Sometimes it is almost like being watched. Even as I taste the beautiful, I turn to catch the whisperer in my ear. The speaker is invisible, though; a rumor reaches me, but Joy himself remains a hidden watcher. His intangible presence explains my tangible deficit: The most transforming sensation is not sweet enough. The most brilliant moment is too dim. I cannot enter the sunrise or capture the morningstar. Every spring and fall, my heartstrings quiver for no known reason. And therefore the most realistic philosophy must be colored with longing.
Based on the relatively good reception of my recent experimental piece, and because Lindsay and I recently watched The Godfather, and because I'm studying for finals and feel like testing fate, I have decided to post another epic poem.
That's "epic" in a decidedly light-hearted sense.
Mob Errand Boy, On Reporting Back to the Boss
or The Made Man Who Got Away
When I gave him your summons
Over breakfast in bed
He said he’d get to it
But read Dilbert instead.
When he was reminded,
“A life’s a sad thing to waste,”
he stood on his mattress
and laughed in my face:
“The monogrammed rolodex
was a really nice perk
and my wife, so she says,
loves her new gator purse.
The Bentley you gave us
is still running fine,
so is the French poodle
with better bloodlines than mine.
Thanks for pouring our champagne
over diamonds on ice
and I’ve always liked Armani,
so the gift card was nice.
Thanks for all of the presents,
you silly, middle-aged clown,
but I’m skipping your meeting
and then I’m skipping town.
I know when the law finds me
there’ll be taxes to pay,
but taxes aren’t the certainty
I’m escaping today.
We both have been bloodstained,
we’ve both made our hits,
but remember your Dante,
a road leaves the abyss.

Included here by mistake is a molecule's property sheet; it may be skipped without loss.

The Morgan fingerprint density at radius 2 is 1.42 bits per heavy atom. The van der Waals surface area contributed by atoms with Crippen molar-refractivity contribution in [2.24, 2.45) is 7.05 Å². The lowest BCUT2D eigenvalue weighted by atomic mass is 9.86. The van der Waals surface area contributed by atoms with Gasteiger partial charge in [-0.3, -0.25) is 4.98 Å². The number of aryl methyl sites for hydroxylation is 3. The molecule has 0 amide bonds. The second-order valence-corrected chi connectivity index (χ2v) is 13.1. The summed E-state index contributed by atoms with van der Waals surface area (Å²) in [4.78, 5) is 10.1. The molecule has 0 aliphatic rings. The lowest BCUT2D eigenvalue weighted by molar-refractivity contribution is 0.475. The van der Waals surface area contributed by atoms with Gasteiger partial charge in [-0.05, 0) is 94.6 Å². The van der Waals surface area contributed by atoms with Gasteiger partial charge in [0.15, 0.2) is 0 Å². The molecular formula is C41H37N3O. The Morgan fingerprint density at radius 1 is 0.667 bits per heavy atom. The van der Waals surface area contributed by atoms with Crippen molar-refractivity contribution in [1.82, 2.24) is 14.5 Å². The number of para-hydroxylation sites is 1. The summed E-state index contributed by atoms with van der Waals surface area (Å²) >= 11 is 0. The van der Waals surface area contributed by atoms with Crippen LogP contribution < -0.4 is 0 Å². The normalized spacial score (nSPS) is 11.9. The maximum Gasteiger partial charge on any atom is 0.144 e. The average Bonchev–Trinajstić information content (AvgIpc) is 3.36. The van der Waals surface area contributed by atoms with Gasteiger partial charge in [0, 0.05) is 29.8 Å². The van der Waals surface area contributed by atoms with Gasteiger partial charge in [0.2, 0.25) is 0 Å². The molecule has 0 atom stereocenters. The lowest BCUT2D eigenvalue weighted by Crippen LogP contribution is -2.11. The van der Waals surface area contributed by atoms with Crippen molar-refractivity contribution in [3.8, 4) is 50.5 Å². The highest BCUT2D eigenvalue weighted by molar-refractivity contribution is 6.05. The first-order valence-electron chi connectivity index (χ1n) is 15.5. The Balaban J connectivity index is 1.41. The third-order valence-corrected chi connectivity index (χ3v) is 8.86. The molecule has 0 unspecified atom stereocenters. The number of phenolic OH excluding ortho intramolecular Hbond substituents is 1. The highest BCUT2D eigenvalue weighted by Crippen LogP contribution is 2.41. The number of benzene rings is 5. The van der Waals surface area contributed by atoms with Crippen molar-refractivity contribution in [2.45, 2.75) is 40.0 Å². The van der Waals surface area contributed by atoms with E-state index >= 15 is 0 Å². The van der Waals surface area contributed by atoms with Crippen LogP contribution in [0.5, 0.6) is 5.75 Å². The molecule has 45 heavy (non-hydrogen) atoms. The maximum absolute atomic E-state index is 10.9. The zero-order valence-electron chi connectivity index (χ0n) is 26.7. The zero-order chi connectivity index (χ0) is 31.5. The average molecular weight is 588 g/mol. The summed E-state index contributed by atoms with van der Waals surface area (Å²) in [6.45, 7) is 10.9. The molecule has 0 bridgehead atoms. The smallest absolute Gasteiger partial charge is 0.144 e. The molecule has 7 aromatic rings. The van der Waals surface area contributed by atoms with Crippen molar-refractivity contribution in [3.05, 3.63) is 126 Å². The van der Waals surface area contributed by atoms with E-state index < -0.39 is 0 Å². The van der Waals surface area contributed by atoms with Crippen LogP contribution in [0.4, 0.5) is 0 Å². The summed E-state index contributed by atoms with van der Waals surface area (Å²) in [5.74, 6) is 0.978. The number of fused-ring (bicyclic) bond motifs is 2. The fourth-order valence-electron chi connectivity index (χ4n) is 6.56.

When there’s a debt to be paid off,
there’s a precedent for blood,
but not one drop was wasted,
and it was innocent blood.
I hope that you miss me,
I hope you age well,
If you start climbing now,
You might just get out of—”
Boss: “Did he really say all that?”
Jimmy: “Well, his lips were moving…and it sounded like his voice…”
Saturday, May 14, 2005
At age eighteen, in the middle of a gorgeous summer, I realized I was supposed to savor the glory of God. This was slightly perplexing. Summer—that I knew how to enjoy. Blacktop hoops, hangin’ with friends, working hard and playing in the sun. Enjoying summer is elementary; enjoying God seemed advanced. To enjoy divine glory was the goal. But how did one “get at” God?
I believed in Christ. I loved him. I knew he was powerful, merciful, perfect—“glorious.” But to “taste” that glory? To apprehend it in a more experiential way? I wanted something I could wade in, or taste, or inhale. I wanted tangibility.
My senses—the senses I used to enjoy other things, like Gatorade™ and lakes—balked at the concept of savoring God. I found myself fighting an instinctual disconnect. Tasting God seemed like smelling colors. Somehow, I knew this wasn’t the case, but I struggled to get past it.
I saw that Christ’s glory—the glory that satisfied like miraculous H20, if you could get a drink—was centered in the truth of his character. And since I had no immediate, sensory experience with Christ, I would have to apprehend that truth mentally, at least at first.
This took awhile to soak in.
I labored under the modern conception of “facts” as miscellaneous details piled in a game box, a kind of sterile trivia. The average fact is highly irrelevant to life. Since when do congruent angles move hearts? Since when do people weep for joy over the evening news? In this info-bit context, I struggled to bridge the gap between God-“facts” and some kind of experiential “glory.”
How could “information” about Christ translate into tasted goodness, flavor in the soul, fiery and sweet? It had to enter through the mind, apparently—but first I had to let Truth reemerge. My preconceptions had obscured it, relegated it to list form. But stripped of its newspaper wrappings, truth shone with its own unrivaled glory. It was beautiful indeed, but on its own terms. Today, if I found truth lounging in the Sports section or promenading on the Morning Show, I would feel betrayed.
For the truth, I discovered, was not temporarily helpful or momentarily entertaining. It was not “interesting,” thank God. I was pleased to discover that truth defied the casual slickness of FYI, and I was elated to realize that Dan Rather and People Magazine never featured it. This ultimate, soul-filling truth defied the sophistry of pundits, periodicals, columnists and clinics. Truth was the home I lived in, not the phone book where I was listed. The truth surrounded me. I walked in it, breathed it, climbed up through it. The truth had everything to do with me, and I had everything to do with it.